The fewer people who have warheads, the less risk that someone will use them. The fewer allies in this group, the lower the probability that the US – obliged by the alliances – will be forced to enter a war in which nuclear weapons have already been used. This means finding yourself in a situation closer to the worst-case scenario of uncontrolled escalation.

Let us be aware of these conditions when considering the issue of participation Polish w programie “Nuclear Sharing”. Even if we join it – we lend places to store cargo and our pilots learn how to drop nuclear bombs – Americans will remain the warheads' owners. And these – see above…

So only your own? Let's assume that we go through a stage of American obstruction, the goal of which would be to prevent us from obtaining “A” weapons – and what next? Do we have our own, sufficiently effective means of delivering nuclear charges?

The smallest warheads can be placed in appropriately modified artillery shells – and we could probably cope with this task. However, in this way we would gain the opportunity to defeat the enemy tactically, for example by eliminating a brigade in its advance zone.

The real deterrent effect lies in the ability to strike key elements of the enemy's infrastructure located deep behind. “Polish fangs” – cruise missiles JASSM – in the right configuration they can fly up to 1000 km. Equipped with nuclear warheads, they would become an extremely dangerous weapon.

But Without Washington's consent, we would not be able to rearm them, and probably not use them either (they might not take off/reach the target due to “sewn-in” properties). And Americans – see above…

Who participates in the Nuclear Sharing program?/INTERIA.PL

Excessive risk

But do we really need these “nukes”?

Guaranteed to destroy each other – due to size and power nuclear potentials of NATO and Russia – just like in the times of the Cold War, it also reduces the risk of exchanging nuclear strikes today almost to zero. Variants of limited nuclear confrontation, due to their possible consequences, also do not pose a significant threat.

The Russian Federation includes Moscow, St. Petersburg and several other large cities, the rest of the country doesn't really matter in a purely cultural sense.

Meanwhile, an adequate response to the destruction of one of the many (!) European or American metropolises would be to burn one of the few Russian civilization centers. I doubt that the Kremlin is ready to make such a sacrifice, which puts a huge question mark over a possible va banque game, based on “I'll hit, maybe they won't have the courage to hit back.”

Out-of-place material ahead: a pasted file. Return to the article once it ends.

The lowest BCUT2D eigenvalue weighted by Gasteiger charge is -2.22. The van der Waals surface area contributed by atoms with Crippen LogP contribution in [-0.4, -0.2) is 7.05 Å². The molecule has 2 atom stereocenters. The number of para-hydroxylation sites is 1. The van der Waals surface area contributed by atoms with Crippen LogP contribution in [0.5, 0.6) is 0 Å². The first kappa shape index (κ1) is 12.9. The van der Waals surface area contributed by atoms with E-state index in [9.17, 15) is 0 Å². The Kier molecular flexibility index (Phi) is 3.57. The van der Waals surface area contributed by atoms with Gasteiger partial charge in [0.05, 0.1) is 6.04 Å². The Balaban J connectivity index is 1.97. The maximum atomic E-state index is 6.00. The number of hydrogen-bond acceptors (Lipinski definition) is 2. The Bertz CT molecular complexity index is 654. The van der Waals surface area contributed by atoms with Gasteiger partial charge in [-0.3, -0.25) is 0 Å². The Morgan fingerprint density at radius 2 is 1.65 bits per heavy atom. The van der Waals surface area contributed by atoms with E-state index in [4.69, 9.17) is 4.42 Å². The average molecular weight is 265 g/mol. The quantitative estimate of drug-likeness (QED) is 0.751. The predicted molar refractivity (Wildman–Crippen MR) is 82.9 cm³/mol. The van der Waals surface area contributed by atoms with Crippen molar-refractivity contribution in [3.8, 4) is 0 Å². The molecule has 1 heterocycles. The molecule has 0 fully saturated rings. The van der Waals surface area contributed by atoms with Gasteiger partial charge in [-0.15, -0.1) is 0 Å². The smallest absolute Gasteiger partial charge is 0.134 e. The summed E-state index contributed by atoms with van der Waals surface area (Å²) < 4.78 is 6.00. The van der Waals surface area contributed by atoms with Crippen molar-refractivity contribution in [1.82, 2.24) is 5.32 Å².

I also do not think that for both Russia and the West, the fate of Poland and the Baltic countries is a sufficient excuse to take such a great risk.

American shoes

Let's move on. The Russians cannot be sure whether a tactical nuclear explosion would break the Poles' will to resist. He might as well increase the defenders' resolve. So, if not a single one, then several, a dozen or several dozen? It can be done, but why occupy a devastated and polluted country? And why attack if you can't capture?

And there are also the consequences of a possible collapse of the Polish defense operation – the Russian army on the borders of Germany. An unwanted, Cold War scenario, pro-mobilization for the West. We can doubt the will of the allies, but Russian generals cannot afford to do so; they must make a strong retort.

Finally, there is the issue of image, although it translates into measurable effects. The Kremlin managed to impose itself a vision of Russia reacting militarily to Western provocations, in particular the USA. Africa, parts of Asia and South America support the Russians not so much out of sympathy for their country as out of antipathy towards Americans. Of course, economic interests are important, which only increases the stakes.

The North and South of the globe do not differ in terms of perceiving nuclear weapons as the ultimate argument. Therefore, it would be difficult for Moscow to find a justification for reaching for the “nuclear” – the West would have to be the first to take some “major action”. Without this Russia would lose supporterswhich would translate into further political and economic isolation.

Please note that this is important the basis for pro-Russianism is anti-Americanism, viewing the United States as an imperialist country that easily resorts to violence against others. This ease comes from the feeling of impunity, guaranteed, among others, by: by the nuclear arsenal. And the Americans – this is an extremely important element – have already used it against another country, killing tens of thousands of people.

Dropping the “A” bomb on Poland (as with Ukraine today) would, in this perspective, be Russia stepping into American shoes – which is the last caveat.

Petru in “Graffiti”: Prime Minister Morawiecki generated a VAT gap of PLN 40 billion/Polsat News/Polsat News